Category Archives: Business Sustainability

Innovation Award for Regional Sustainability and Environment

Innovation Award for Regional Sustainability and Environment nominations are open

The Innovation Awards aim to recognise and showcase individuals and organisations in regional and rural Australia who show innovation in sustainability and the environment.

Who can apply
Representatives from all types of organisations active in regional development across Australia, including councils, shires, rural and regional organisations, NGO’s and government agencies that aim to better serve their communities.
Presentation
The Award Presentation Ceremony will be at the Australian Regional Development Conference Dinner on October 15th at the Commercial Club Albury.

Important Dates
Nominations open: Thursday 29th August 2013
Nominations close: Tuesday 15th July 2014

Award Submission
Click here to submit a nomination, entries can only be accepted via the website.

The online entry:
• requires you to provide a brief overall description of your project
• has a 300-word limit to each criterion
• requires all selection criteria to be addressed as appropriate to the project; if a criterion is not relevant to the project state ‘not applicable’. Note: applications and attachments will be printed in black and white only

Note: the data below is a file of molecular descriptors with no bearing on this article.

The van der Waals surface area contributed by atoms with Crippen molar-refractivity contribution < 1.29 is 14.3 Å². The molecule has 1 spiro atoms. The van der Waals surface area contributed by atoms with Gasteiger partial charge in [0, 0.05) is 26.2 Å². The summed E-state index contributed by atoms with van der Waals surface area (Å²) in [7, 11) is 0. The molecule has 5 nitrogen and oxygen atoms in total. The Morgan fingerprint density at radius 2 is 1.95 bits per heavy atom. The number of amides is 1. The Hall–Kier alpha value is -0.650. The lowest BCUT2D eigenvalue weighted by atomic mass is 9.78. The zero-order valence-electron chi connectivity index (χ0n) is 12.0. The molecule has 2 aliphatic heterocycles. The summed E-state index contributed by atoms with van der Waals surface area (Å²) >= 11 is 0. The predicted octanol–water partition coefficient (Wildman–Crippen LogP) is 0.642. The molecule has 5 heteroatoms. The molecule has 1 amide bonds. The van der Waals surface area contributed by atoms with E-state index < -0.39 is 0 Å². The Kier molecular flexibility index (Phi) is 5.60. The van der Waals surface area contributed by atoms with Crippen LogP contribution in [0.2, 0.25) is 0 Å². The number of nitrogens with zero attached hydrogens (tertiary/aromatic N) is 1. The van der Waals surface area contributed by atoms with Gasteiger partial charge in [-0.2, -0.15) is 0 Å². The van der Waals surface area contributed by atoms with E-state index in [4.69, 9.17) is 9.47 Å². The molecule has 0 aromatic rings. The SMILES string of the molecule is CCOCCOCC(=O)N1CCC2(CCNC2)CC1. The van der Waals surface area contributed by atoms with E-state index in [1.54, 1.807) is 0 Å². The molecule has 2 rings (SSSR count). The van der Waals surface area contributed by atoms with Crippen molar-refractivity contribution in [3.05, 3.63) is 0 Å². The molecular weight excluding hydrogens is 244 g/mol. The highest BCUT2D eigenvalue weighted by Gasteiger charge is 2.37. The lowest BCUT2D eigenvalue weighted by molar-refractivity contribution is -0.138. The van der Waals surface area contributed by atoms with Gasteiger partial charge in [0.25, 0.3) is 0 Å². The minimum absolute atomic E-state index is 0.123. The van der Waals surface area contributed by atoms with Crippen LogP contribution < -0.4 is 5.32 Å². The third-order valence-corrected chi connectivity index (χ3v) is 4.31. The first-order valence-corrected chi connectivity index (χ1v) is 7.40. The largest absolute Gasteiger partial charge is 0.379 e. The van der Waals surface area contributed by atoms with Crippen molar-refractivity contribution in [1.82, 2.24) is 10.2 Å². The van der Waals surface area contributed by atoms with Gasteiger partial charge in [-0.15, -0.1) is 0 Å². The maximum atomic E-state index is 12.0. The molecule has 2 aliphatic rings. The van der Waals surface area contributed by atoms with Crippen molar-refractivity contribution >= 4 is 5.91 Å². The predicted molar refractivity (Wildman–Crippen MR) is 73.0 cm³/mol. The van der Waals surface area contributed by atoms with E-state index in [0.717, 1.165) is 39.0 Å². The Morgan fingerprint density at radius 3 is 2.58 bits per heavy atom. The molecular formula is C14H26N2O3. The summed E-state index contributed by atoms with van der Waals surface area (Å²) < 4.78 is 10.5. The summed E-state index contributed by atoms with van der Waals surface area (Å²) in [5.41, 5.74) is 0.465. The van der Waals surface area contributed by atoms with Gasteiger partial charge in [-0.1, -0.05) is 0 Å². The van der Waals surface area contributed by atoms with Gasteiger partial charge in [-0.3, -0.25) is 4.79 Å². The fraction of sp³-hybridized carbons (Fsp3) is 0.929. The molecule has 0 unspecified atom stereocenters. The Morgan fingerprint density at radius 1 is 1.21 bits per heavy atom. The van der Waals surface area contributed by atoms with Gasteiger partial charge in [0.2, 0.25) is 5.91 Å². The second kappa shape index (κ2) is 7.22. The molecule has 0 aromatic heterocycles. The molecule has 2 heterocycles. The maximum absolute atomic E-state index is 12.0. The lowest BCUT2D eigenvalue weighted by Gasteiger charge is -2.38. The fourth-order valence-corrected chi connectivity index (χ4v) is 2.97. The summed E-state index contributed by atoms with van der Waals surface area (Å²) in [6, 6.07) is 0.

Selection criteria

Entries for the awards should address the following selection criteria:

 Innovation and/or best practice

  • How does your project demonstrate innovation and/or best practice in the way your organisation does business or delivers services to your community?

Process and planning
How did you determine what changes were required to improve your business practices and/or better meet your community’s needs (for example, consultation processes, needs analysis, etcetera)?

Benefits
• What are the benefits of the project? Who benefits and how?
Innovation
• How does your project demonstrate innovation or deliver to community in terms of economic and social outcomes?

Community needs
How are community needs met by this project

 The judging process
Innovation Award category will be judged by the Advisory Committee with judging based on the submitted entry form (entrants do not present). Judging will be based on the material provided by you, within the online entry form.

 

CameronLittle  Meet one of the Judges

Cameron Little has two decades experience within the environment, sustainability and corporate social responsibility sectors and has been providing pioneering specialist sustainability support for the Australian events industry for the last ten years. In addition to a BSc in Environmental Biology he has trained in Environmental Auditing, Occupational Health and Safety, Workplace Training and Assessment, Sustainability Assessments and Permaculture.

Read More about Cameron

Sponsorship of the Awards

If you require more information about the Awards submission process and sponsorship please contact the Secretariat.